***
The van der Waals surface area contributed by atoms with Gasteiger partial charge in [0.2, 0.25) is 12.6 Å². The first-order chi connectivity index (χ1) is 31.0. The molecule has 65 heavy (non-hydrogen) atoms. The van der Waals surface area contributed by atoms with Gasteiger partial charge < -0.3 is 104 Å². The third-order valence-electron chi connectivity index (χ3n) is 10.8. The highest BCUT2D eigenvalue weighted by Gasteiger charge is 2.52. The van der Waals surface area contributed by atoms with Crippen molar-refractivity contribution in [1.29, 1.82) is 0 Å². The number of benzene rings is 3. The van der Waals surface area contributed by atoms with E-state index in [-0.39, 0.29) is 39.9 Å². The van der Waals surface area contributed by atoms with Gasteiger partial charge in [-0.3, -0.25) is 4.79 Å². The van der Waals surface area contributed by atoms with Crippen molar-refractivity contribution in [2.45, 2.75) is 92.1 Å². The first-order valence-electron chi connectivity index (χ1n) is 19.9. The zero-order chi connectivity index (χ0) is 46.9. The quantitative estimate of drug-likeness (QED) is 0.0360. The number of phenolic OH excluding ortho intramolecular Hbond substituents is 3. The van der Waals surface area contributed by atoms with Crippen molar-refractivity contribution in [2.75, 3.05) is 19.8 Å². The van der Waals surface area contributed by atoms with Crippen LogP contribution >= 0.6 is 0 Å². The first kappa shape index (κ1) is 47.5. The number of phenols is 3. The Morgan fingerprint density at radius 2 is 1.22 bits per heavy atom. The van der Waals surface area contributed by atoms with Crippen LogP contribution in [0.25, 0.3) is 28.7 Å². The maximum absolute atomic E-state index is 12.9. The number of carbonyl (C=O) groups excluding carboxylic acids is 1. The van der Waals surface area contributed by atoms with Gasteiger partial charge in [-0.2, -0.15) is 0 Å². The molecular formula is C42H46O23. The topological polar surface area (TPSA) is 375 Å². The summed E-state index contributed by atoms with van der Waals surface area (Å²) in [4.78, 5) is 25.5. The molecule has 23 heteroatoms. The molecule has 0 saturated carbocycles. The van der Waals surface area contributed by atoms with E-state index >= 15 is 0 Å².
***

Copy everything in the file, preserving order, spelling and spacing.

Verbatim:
The van der Waals surface area contributed by atoms with Gasteiger partial charge in [0.2, 0.25) is 12.6 Å². The first-order chi connectivity index (χ1) is 31.0. The molecule has 65 heavy (non-hydrogen) atoms. The van der Waals surface area contributed by atoms with Gasteiger partial charge < -0.3 is 104 Å². The third-order valence-electron chi connectivity index (χ3n) is 10.8. The highest BCUT2D eigenvalue weighted by Gasteiger charge is 2.52. The van der Waals surface area contributed by atoms with Crippen molar-refractivity contribution in [1.29, 1.82) is 0 Å². The number of benzene rings is 3. The van der Waals surface area contributed by atoms with E-state index in [-0.39, 0.29) is 39.9 Å². The van der Waals surface area contributed by atoms with Gasteiger partial charge in [-0.3, -0.25) is 4.79 Å². The van der Waals surface area contributed by atoms with Crippen molar-refractivity contribution in [2.45, 2.75) is 92.1 Å². The first-order valence-electron chi connectivity index (χ1n) is 19.9. The zero-order chi connectivity index (χ0) is 46.9. The quantitative estimate of drug-likeness (QED) is 0.0360. The number of phenolic OH excluding ortho intramolecular Hbond substituents is 3. The van der Waals surface area contributed by atoms with Crippen molar-refractivity contribution in [2.75, 3.05) is 19.8 Å². The van der Waals surface area contributed by atoms with Crippen LogP contribution >= 0.6 is 0 Å². The first kappa shape index (κ1) is 47.5. The number of phenols is 3. The Morgan fingerprint density at radius 2 is 1.22 bits per heavy atom. The van der Waals surface area contributed by atoms with Crippen LogP contribution in [0.25, 0.3) is 28.7 Å². The maximum absolute atomic E-state index is 12.9. The number of carbonyl (C=O) groups excluding carboxylic acids is 1. The van der Waals surface area contributed by atoms with Gasteiger partial charge in [-0.2, -0.15) is 0 Å². The molecular formula is C42H46O23. The topological polar surface area (TPSA) is 375 Å². The summed E-state index contributed by atoms with van der Waals surface area (Å²) in [4.78, 5) is 25.5. The molecule has 23 heteroatoms. The molecule has 0 saturated carbocycles. The van der Waals surface area contributed by atoms with E-state index >= 15 is 0 Å².